Conventions in visualization can seem arbitrary, and quite a few are. But there is also a vast body of research, and it is growing every day. Just how does visualization research work? How do we learn new things about visualization and how it can and should be used? Continue reading Visualization Research, Part I: Engineering
The U.S. Department of Education just released an amazing dataset about the costs of going to college, earnings potential, etc. They’re doing so many things right, it’s really great. But what is still lacking is the metadata, making analysis harder than it needs to be. Continue reading Why Is Metadata So Hard?
Ben Shneiderman has put together a series of postings about the Pioneers of Human-Computer Interaction (HCI). Each includes a brief biography, some personal notes by Ben, as well as Ben’s photos of them. The latter are particularly remarkable, often going back to the 1980s – like the gem at the top of this page, showing the man himself in 1986.
When creating charts, it’s important to pick the one that actually fits not just the data, but the task. That can require going outside your comfort zone to use something beyond the four or five most common chart types. Here is an example where the original chart does not support comparison between two different sets of numbers, but it’s easy to fix. Continue reading The Point Of A Chart
Last week, I gave one of the visualization primer talks at BioVis in Dublin. My goal was to show people some examples, but also criticize the rather poor visualization culture in bioinformatics and challenge people to do better. Here is a write-up of that talk. Continue reading Talk: How to Visualize Data
People from Georgia Tech, INRIA, University of Stuttgart, and other institutions have put together a comprehensive dataset of all papers presented at Vis/VisWeek/VIS since 1990. This was first collected for a set of visualizations last year, but has been updated with the 2014 data. They intend on keeping it up to date. Continue reading Link: Visualization Publication Data Collection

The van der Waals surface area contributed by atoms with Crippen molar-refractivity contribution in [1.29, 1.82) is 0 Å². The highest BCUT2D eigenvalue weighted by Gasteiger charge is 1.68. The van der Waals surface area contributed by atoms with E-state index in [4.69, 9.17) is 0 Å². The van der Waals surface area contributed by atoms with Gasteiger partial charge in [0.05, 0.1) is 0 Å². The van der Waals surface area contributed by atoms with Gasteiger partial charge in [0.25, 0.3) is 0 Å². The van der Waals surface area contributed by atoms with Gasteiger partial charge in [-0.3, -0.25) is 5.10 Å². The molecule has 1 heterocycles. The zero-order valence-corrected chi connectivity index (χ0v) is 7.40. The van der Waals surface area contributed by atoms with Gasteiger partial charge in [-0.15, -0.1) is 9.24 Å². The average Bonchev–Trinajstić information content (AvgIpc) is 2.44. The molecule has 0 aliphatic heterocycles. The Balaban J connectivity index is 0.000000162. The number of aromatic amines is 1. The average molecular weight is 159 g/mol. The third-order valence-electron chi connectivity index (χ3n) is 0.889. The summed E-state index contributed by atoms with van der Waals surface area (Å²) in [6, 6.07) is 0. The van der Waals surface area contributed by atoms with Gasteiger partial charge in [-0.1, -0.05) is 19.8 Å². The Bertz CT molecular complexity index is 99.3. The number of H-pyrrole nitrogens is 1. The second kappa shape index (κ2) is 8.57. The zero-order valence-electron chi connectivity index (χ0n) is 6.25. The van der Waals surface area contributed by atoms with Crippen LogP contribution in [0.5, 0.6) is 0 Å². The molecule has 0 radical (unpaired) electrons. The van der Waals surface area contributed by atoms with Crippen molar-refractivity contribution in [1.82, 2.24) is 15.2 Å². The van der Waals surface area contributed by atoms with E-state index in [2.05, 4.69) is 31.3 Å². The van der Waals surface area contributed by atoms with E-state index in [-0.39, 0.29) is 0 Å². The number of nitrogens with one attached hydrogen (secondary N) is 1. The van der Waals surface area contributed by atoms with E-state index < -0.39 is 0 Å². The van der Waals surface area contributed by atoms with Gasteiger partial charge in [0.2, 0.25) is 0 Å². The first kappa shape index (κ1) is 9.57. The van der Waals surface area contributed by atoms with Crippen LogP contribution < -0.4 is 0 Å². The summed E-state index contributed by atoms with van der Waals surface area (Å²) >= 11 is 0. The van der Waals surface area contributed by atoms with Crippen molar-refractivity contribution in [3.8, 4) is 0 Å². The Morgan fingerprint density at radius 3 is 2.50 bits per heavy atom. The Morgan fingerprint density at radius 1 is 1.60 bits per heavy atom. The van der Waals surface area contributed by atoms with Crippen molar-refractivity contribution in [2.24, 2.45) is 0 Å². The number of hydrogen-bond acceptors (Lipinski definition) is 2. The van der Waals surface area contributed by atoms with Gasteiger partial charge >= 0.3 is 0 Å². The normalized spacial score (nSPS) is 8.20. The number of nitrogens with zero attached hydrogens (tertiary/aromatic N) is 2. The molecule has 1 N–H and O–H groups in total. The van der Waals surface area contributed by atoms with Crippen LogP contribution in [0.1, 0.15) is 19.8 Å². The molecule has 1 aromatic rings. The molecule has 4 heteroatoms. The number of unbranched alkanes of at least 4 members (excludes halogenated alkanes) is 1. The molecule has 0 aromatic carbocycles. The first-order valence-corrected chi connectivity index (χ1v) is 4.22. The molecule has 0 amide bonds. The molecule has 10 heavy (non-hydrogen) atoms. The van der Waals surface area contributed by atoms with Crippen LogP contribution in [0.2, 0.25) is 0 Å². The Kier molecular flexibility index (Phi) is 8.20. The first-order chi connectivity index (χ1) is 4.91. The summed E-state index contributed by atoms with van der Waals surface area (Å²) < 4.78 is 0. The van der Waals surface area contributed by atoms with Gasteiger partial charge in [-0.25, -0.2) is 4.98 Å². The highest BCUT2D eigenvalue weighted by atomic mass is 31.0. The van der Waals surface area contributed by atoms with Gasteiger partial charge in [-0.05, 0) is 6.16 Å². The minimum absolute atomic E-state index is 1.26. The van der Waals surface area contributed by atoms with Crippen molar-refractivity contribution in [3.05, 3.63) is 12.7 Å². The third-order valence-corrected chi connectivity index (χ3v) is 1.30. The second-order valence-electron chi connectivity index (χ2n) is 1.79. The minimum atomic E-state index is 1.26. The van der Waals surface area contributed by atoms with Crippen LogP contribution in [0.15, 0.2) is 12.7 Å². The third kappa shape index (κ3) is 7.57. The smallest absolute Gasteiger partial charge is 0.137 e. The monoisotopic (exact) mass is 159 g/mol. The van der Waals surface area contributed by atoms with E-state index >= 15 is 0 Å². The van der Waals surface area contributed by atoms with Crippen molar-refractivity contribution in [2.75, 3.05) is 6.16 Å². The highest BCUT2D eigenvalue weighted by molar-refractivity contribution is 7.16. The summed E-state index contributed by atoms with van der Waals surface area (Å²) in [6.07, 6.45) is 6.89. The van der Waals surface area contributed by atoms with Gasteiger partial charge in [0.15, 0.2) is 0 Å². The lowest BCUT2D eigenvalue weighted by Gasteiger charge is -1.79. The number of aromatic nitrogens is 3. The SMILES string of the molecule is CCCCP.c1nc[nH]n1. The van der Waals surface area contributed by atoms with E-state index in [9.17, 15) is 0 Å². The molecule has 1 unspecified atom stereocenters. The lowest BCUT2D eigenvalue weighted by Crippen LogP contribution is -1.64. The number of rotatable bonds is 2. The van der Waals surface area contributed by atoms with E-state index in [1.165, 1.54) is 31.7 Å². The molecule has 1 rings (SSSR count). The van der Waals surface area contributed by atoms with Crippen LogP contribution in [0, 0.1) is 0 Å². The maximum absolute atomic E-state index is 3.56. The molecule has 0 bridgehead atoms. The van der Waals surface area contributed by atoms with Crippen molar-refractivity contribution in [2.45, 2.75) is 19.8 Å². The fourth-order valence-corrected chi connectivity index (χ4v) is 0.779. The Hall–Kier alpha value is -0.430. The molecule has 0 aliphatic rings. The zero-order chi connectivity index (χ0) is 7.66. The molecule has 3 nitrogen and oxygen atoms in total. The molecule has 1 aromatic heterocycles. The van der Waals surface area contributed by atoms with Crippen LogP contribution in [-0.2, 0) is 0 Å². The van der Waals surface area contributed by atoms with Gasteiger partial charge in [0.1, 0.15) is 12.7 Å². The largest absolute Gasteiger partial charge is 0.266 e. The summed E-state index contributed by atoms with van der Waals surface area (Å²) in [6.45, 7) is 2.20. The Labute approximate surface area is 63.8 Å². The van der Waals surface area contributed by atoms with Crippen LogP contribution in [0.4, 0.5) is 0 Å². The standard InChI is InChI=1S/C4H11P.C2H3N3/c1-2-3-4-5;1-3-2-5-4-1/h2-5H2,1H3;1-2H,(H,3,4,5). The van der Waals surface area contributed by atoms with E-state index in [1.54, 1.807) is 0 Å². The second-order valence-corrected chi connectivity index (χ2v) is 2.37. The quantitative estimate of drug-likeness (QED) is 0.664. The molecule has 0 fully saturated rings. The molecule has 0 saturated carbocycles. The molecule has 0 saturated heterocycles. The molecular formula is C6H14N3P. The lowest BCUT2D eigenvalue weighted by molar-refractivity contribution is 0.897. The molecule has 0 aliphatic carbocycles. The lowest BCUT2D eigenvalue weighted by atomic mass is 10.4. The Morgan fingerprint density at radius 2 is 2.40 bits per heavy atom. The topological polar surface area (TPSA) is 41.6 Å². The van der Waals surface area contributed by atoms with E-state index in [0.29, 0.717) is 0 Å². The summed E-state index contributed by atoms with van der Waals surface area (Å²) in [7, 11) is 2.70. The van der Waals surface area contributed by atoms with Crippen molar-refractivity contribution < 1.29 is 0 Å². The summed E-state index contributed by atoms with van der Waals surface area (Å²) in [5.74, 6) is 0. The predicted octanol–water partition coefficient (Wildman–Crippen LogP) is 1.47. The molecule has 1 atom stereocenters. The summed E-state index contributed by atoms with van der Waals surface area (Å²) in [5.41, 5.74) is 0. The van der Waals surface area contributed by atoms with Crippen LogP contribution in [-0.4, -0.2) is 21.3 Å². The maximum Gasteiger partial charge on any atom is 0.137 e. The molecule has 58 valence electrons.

In his piece Disinformation Visualization: How to lie with datavis, Mushon Zer-Aviv makes some interesting points about how framing the same data differently in visualization can make a big difference. Using the example of the abortion debate, he shows the usual chart tricks, cherry-picking, subsetting, etc., that is done to make the data support a particular story. Continue reading Link: Disinformation Visualization
I attended EuroVis 2015 last week in Cagliari, Sardinia. This is the second-most important conference in the academic visualization world, and there were plenty of good sessions to choose from (full and short papers, state-of-the-art reports, and industry sessions). Continue reading Report: EuroVis 2015
Information graphics often use variations and embellishments of standard charts that may distort the way people read the data. But how bad are these distortions really? In a paper to be presented at EuroVis this week, Drew Skau, Lane Harrison, and I tested their effects in an experiment. Continue reading Paper: An Evaluation of the Impact of Visual Embellishments in Bar Charts